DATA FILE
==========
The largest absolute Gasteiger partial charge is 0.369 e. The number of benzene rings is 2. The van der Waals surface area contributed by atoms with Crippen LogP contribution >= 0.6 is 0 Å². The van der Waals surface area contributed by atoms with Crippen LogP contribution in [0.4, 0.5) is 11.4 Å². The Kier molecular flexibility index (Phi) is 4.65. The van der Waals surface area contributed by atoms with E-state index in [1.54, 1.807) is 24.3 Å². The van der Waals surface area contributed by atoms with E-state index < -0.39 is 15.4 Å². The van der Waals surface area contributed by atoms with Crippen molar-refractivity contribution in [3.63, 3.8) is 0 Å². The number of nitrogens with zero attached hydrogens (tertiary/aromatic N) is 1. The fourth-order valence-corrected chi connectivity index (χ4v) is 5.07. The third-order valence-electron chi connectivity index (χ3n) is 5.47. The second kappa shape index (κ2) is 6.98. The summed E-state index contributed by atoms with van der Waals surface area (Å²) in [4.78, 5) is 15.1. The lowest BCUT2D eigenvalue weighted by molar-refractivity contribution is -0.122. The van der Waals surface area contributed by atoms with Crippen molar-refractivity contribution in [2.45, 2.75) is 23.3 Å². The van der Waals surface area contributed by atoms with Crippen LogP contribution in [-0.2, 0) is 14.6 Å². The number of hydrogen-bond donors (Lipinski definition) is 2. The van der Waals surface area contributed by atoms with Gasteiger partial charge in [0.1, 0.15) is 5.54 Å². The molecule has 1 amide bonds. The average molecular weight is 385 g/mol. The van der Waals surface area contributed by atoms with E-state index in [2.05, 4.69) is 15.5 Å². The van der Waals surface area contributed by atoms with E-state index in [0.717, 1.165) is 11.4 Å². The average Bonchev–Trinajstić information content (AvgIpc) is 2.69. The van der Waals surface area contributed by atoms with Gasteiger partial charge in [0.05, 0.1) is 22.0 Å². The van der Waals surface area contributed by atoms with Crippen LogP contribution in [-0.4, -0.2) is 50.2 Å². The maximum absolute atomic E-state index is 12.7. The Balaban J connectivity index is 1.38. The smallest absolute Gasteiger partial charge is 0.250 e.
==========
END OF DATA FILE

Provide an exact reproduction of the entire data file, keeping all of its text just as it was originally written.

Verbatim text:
The largest absolute Gasteiger partial charge is 0.369 e. The number of benzene rings is 2. The van der Waals surface area contributed by atoms with Crippen LogP contribution >= 0.6 is 0 Å². The van der Waals surface area contributed by atoms with Crippen LogP contribution in [0.4, 0.5) is 11.4 Å². The Kier molecular flexibility index (Phi) is 4.65. The van der Waals surface area contributed by atoms with E-state index in [1.54, 1.807) is 24.3 Å². The van der Waals surface area contributed by atoms with E-state index < -0.39 is 15.4 Å². The van der Waals surface area contributed by atoms with Crippen molar-refractivity contribution in [3.63, 3.8) is 0 Å². The number of nitrogens with zero attached hydrogens (tertiary/aromatic N) is 1. The fourth-order valence-corrected chi connectivity index (χ4v) is 5.07. The third-order valence-electron chi connectivity index (χ3n) is 5.47. The second kappa shape index (κ2) is 6.98. The summed E-state index contributed by atoms with van der Waals surface area (Å²) in [4.78, 5) is 15.1. The lowest BCUT2D eigenvalue weighted by molar-refractivity contribution is -0.122. The van der Waals surface area contributed by atoms with Crippen molar-refractivity contribution in [2.45, 2.75) is 23.3 Å². The van der Waals surface area contributed by atoms with Crippen LogP contribution in [-0.2, 0) is 14.6 Å². The number of hydrogen-bond donors (Lipinski definition) is 2. The van der Waals surface area contributed by atoms with Gasteiger partial charge in [0.1, 0.15) is 5.54 Å². The molecule has 1 amide bonds. The average molecular weight is 385 g/mol. The van der Waals surface area contributed by atoms with E-state index in [2.05, 4.69) is 15.5 Å². The van der Waals surface area contributed by atoms with E-state index in [0.717, 1.165) is 11.4 Å². The average Bonchev–Trinajstić information content (AvgIpc) is 2.69. The van der Waals surface area contributed by atoms with Gasteiger partial charge in [0.05, 0.1) is 22.0 Å². The van der Waals surface area contributed by atoms with Crippen LogP contribution in [-0.4, -0.2) is 50.2 Å². The maximum absolute atomic E-state index is 12.7. The Balaban J connectivity index is 1.38. The smallest absolute Gasteiger partial charge is 0.250 e.